Mosley’s excellent oratory skills and charisma quickly developed him a keen following, and rallies he held often had extremely high turnouts. However, his bodyguards, also known as the Fascist Defence Force (but best known as Blackshirts) developed a reputation for violence and brutality, damaging the New Party’s reputation.
6. Violence escalated into the Battle of Cable Street
Anti-Semitism was rife amongst Mosley’s fascists, and he continued to spew anti-Semitism at every opportunity. As violence against Jewish communities worsened in Nazi Germany, support waned even further in Britain. Previous supporters of the BUF chose to distance themselves from Mosley.
In October 1936, Mosley and the BUF marched through predominantly Jewish areas of the East End. A petition to prevent them marching gained 100,000 signatures, but the government’s response was simply to provide a police escort for the marchers.
Anti-fascists laid roadblocks and tried to stop the march taking place, but to no avail. Violence clashes between marchers and protesters transformed the event into a major clash which came to be known as the Battle of Cable Street.
Concern over similar events occurring in the future was so great the the government published the Public Order Act (1936) which prevented the wearing of political uniforms and required organisers of large demonstrations to obtain police permission.
7. His second marriage had Adolf Hitler as guest of honour
In 1936, Mosley married his former mistress Diana Guinness (nee Mitford) in secret at the Berlin home of Joseph Goebbels, Hitler’s propaganda minister. Hitler himself was present for the ceremony and became a friend of the couple.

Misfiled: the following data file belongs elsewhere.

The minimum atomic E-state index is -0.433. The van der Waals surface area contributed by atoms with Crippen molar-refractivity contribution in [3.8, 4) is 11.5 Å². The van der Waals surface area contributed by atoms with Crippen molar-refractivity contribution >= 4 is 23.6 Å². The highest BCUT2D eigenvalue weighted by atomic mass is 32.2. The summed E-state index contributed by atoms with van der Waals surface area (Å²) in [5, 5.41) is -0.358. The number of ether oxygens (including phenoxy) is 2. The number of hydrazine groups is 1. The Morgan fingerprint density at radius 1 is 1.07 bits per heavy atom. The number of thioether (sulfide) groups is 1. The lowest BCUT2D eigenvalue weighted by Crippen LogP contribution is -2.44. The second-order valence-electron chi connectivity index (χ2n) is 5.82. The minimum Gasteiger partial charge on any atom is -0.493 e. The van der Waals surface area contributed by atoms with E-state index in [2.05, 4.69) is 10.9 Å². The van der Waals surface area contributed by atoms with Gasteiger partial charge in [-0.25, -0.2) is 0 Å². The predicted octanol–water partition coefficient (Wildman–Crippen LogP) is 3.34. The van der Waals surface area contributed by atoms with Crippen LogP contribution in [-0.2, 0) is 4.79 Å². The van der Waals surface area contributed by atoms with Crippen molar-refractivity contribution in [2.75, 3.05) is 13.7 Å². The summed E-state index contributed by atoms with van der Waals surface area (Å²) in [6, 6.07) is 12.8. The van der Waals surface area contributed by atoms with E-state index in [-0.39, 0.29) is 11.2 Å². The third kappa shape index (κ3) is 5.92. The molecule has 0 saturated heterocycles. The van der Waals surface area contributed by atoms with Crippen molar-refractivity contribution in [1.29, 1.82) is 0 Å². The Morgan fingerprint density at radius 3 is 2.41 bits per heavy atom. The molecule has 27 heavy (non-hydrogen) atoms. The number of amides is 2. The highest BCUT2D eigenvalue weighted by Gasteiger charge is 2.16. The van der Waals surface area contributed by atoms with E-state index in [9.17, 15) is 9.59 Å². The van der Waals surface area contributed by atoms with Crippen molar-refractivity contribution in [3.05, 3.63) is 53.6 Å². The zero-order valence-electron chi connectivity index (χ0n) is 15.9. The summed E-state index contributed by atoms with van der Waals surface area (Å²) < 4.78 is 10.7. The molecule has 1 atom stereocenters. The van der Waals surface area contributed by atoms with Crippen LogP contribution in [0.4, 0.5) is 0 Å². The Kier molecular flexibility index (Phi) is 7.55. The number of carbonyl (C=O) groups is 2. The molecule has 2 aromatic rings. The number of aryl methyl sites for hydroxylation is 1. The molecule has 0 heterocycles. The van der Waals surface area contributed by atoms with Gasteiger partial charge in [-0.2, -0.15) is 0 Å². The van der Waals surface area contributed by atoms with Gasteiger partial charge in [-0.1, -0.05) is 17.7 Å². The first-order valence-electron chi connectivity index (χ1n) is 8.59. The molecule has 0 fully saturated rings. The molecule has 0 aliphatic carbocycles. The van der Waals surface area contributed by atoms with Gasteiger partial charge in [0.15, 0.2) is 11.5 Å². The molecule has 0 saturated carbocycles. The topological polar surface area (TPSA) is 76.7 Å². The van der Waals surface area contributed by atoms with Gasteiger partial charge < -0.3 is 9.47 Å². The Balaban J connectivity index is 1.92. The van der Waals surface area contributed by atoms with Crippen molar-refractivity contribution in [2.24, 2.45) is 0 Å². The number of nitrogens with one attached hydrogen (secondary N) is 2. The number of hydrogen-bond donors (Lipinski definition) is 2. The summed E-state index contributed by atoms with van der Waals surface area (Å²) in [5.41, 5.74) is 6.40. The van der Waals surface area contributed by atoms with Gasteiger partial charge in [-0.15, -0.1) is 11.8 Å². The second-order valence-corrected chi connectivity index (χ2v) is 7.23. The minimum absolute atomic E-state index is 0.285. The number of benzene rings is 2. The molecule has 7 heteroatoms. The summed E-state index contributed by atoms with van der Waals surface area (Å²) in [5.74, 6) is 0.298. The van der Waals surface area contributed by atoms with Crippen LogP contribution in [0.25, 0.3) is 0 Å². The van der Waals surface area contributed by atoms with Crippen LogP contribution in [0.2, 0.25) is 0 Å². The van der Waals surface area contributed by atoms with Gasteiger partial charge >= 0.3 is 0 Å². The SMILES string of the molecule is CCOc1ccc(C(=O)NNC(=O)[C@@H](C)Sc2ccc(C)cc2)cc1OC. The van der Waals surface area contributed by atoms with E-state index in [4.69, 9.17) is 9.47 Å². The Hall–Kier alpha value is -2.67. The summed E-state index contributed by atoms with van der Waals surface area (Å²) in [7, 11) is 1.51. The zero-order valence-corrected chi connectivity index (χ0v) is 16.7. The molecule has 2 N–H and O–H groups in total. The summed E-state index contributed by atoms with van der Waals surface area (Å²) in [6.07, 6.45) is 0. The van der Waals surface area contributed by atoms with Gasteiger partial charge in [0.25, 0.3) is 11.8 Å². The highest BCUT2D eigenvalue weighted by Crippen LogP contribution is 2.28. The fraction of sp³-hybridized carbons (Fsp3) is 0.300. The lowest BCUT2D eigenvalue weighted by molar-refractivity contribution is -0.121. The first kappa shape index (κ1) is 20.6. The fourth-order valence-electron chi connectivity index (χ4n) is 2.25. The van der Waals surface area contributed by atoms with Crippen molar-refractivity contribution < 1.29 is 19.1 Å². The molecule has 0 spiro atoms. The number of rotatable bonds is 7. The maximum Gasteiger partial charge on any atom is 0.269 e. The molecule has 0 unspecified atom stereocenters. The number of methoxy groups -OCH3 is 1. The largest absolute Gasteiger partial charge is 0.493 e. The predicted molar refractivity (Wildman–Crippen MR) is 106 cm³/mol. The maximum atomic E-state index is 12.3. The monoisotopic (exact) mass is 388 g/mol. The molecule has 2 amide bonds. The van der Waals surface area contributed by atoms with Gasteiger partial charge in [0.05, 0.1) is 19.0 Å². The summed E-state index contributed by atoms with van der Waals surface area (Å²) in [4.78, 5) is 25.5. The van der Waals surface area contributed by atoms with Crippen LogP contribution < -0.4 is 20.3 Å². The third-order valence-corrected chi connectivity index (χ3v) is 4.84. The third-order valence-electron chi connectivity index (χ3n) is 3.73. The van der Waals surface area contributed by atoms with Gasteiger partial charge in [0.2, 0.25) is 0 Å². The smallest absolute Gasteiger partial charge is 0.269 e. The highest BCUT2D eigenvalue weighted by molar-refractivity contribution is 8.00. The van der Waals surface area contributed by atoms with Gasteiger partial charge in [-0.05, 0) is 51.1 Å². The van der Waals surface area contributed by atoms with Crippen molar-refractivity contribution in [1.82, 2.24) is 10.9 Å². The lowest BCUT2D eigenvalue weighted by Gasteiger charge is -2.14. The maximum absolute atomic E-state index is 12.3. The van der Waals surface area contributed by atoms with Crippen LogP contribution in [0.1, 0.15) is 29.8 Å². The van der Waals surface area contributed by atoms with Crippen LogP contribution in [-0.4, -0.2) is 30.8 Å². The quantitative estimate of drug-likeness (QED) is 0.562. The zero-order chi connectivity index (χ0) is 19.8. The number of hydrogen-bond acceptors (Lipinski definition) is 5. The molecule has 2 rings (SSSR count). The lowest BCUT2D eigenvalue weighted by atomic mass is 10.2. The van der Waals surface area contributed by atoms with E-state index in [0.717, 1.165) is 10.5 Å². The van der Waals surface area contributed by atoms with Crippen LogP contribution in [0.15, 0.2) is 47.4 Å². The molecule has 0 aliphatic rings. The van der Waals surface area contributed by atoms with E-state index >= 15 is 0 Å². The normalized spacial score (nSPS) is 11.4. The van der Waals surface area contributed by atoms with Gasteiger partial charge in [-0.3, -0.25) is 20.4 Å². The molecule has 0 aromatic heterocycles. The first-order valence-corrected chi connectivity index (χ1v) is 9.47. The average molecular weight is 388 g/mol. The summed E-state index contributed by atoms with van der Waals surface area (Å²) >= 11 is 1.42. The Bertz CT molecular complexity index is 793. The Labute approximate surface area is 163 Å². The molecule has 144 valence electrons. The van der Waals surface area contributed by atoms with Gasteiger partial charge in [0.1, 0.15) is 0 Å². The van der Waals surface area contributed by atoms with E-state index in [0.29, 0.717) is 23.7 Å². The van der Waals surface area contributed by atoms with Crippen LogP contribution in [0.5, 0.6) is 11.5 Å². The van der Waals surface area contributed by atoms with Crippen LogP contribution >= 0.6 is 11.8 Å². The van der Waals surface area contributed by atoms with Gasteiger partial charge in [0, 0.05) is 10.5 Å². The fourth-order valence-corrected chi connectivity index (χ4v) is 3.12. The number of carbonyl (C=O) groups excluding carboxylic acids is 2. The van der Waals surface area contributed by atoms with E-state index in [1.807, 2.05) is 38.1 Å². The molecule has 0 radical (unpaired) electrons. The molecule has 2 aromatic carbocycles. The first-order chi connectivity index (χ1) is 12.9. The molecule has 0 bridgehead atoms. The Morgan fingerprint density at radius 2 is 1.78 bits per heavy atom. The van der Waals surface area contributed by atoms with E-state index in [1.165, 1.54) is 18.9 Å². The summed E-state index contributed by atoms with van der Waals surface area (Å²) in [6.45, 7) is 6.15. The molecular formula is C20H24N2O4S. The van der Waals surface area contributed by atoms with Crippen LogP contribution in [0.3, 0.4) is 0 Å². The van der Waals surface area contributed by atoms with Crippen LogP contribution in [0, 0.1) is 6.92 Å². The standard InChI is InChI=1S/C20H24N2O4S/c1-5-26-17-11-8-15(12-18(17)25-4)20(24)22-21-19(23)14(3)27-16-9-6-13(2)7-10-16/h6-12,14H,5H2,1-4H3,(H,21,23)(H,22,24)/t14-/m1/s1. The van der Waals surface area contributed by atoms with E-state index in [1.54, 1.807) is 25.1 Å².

Diana was just as committed to fascism as her husband, if not more so, and the pair were interned for most of the duration of the Second World War, firstly at Holloway Prison and later under house arrest.
8. He remained unrepentant after the Second World War
Many historians consider Mosley to be one of the earliest champions of Holocaust denial. He claimed photos of the camps were doctored, that ovens were used to burn bodies from typhus outbreaks rather than those murdered in gas chambers and that Hitler knew nothing about the Holocaust.
Mosley’s beliefs in fascism did not waver following the war: he continued to advocate for apartheid (this time in Africa) and although he found some supporters in Britain, he largely relocated to Ireland as he found less disruption there.
9. He tried to run as an MP again – twice
Despite the post-war political climate, Mosley ran again as an MP not once, but twice, in 1959 for Kensington North and in 1966 for Shoreditch and Finsbury, in both cases receiving a minimal share of the vote.
His policies, which included the prohibition of mixed race marriages and the forced repatriation of Caribbean immigrants, met with little enthusiasm from his potential constituents. After his second defeat, he retired to France to write his autobiography, ‘My Life’.
10. He died in France in 1980
The Mosleys had long kept houses in Ireland, England and Paris. After years of ill-health, Mosley spent his final years suffering from Parkinson’s disease. He died at home in Orsay, just outside of Paris in 1980.
Despite his reputation, the family reported they received no abusive messages, only words of condolence on Mosley’s death.